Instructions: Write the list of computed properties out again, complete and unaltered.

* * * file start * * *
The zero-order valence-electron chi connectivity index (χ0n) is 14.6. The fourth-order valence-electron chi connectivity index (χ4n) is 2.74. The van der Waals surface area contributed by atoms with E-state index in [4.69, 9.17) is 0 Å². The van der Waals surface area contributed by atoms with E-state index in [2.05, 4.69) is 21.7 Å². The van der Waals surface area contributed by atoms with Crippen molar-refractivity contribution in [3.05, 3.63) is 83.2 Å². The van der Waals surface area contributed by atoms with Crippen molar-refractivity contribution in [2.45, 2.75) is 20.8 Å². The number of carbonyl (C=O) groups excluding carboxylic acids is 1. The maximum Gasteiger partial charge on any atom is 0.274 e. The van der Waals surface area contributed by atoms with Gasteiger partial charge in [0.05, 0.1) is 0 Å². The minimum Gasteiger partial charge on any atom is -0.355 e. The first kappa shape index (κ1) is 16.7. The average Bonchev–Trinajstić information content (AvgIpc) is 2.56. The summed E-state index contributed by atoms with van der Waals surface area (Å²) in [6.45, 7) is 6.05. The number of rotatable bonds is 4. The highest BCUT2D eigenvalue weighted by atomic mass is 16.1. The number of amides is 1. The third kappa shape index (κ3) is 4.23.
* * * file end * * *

The zero-order valence-electron chi connectivity index (χ0n) is 14.6. The fourth-order valence-electron chi connectivity index (χ4n) is 2.74. The van der Waals surface area contributed by atoms with E-state index in [4.69, 9.17) is 0 Å². The van der Waals surface area contributed by atoms with E-state index in [2.05, 4.69) is 21.7 Å². The van der Waals surface area contributed by atoms with Crippen molar-refractivity contribution in [3.05, 3.63) is 83.2 Å². The van der Waals surface area contributed by atoms with Crippen molar-refractivity contribution in [2.45, 2.75) is 20.8 Å². The number of carbonyl (C=O) groups excluding carboxylic acids is 1. The maximum Gasteiger partial charge on any atom is 0.274 e. The van der Waals surface area contributed by atoms with Gasteiger partial charge in [0.05, 0.1) is 0 Å². The minimum Gasteiger partial charge on any atom is -0.355 e. The first kappa shape index (κ1) is 16.7. The average Bonchev–Trinajstić information content (AvgIpc) is 2.56. The summed E-state index contributed by atoms with van der Waals surface area (Å²) in [6.45, 7) is 6.05. The number of rotatable bonds is 4. The highest BCUT2D eigenvalue weighted by atomic mass is 16.1. The number of amides is 1. The third kappa shape index (κ3) is 4.23.